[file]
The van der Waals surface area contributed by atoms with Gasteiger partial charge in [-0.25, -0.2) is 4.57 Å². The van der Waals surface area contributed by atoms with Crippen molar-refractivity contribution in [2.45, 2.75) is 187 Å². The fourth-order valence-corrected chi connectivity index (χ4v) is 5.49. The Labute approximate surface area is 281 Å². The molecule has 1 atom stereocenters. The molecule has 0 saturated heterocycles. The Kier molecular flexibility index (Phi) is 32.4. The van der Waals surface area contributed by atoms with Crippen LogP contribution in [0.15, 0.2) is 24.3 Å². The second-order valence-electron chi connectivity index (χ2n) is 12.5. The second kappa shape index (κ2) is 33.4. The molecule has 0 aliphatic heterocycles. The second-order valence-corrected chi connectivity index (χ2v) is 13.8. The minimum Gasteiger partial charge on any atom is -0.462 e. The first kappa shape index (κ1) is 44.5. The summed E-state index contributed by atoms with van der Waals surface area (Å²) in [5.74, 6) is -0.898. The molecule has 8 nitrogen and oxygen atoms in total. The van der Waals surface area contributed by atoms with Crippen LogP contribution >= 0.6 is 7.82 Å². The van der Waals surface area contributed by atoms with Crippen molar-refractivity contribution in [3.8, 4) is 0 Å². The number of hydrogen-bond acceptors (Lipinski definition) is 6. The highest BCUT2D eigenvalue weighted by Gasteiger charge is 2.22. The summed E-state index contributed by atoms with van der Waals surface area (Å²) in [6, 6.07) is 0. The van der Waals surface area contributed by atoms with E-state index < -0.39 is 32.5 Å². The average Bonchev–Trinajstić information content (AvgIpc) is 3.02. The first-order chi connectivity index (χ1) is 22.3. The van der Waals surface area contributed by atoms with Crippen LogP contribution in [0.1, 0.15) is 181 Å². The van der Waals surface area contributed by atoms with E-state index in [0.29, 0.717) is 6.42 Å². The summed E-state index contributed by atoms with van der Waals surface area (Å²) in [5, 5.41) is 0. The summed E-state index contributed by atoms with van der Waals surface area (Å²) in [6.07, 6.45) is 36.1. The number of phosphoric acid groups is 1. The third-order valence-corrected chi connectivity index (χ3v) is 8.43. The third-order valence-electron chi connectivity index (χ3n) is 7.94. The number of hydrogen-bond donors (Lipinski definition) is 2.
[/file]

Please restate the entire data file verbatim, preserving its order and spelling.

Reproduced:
The van der Waals surface area contributed by atoms with Gasteiger partial charge in [-0.25, -0.2) is 4.57 Å². The van der Waals surface area contributed by atoms with Crippen molar-refractivity contribution in [2.45, 2.75) is 187 Å². The fourth-order valence-corrected chi connectivity index (χ4v) is 5.49. The Labute approximate surface area is 281 Å². The molecule has 1 atom stereocenters. The molecule has 0 saturated heterocycles. The Kier molecular flexibility index (Phi) is 32.4. The van der Waals surface area contributed by atoms with Crippen LogP contribution in [0.15, 0.2) is 24.3 Å². The second-order valence-electron chi connectivity index (χ2n) is 12.5. The second kappa shape index (κ2) is 33.4. The molecule has 0 aliphatic heterocycles. The second-order valence-corrected chi connectivity index (χ2v) is 13.8. The minimum Gasteiger partial charge on any atom is -0.462 e. The first kappa shape index (κ1) is 44.5. The summed E-state index contributed by atoms with van der Waals surface area (Å²) in [5.74, 6) is -0.898. The molecule has 8 nitrogen and oxygen atoms in total. The van der Waals surface area contributed by atoms with Crippen LogP contribution >= 0.6 is 7.82 Å². The van der Waals surface area contributed by atoms with Crippen molar-refractivity contribution in [3.8, 4) is 0 Å². The number of hydrogen-bond acceptors (Lipinski definition) is 6. The highest BCUT2D eigenvalue weighted by Gasteiger charge is 2.22. The summed E-state index contributed by atoms with van der Waals surface area (Å²) in [6, 6.07) is 0. The van der Waals surface area contributed by atoms with E-state index < -0.39 is 32.5 Å². The average Bonchev–Trinajstić information content (AvgIpc) is 3.02. The first-order chi connectivity index (χ1) is 22.3. The van der Waals surface area contributed by atoms with Crippen LogP contribution in [0.1, 0.15) is 181 Å². The van der Waals surface area contributed by atoms with E-state index in [0.29, 0.717) is 6.42 Å². The summed E-state index contributed by atoms with van der Waals surface area (Å²) in [5, 5.41) is 0. The summed E-state index contributed by atoms with van der Waals surface area (Å²) in [6.07, 6.45) is 36.1. The number of phosphoric acid groups is 1. The third-order valence-corrected chi connectivity index (χ3v) is 8.43. The third-order valence-electron chi connectivity index (χ3n) is 7.94. The number of hydrogen-bond donors (Lipinski definition) is 2.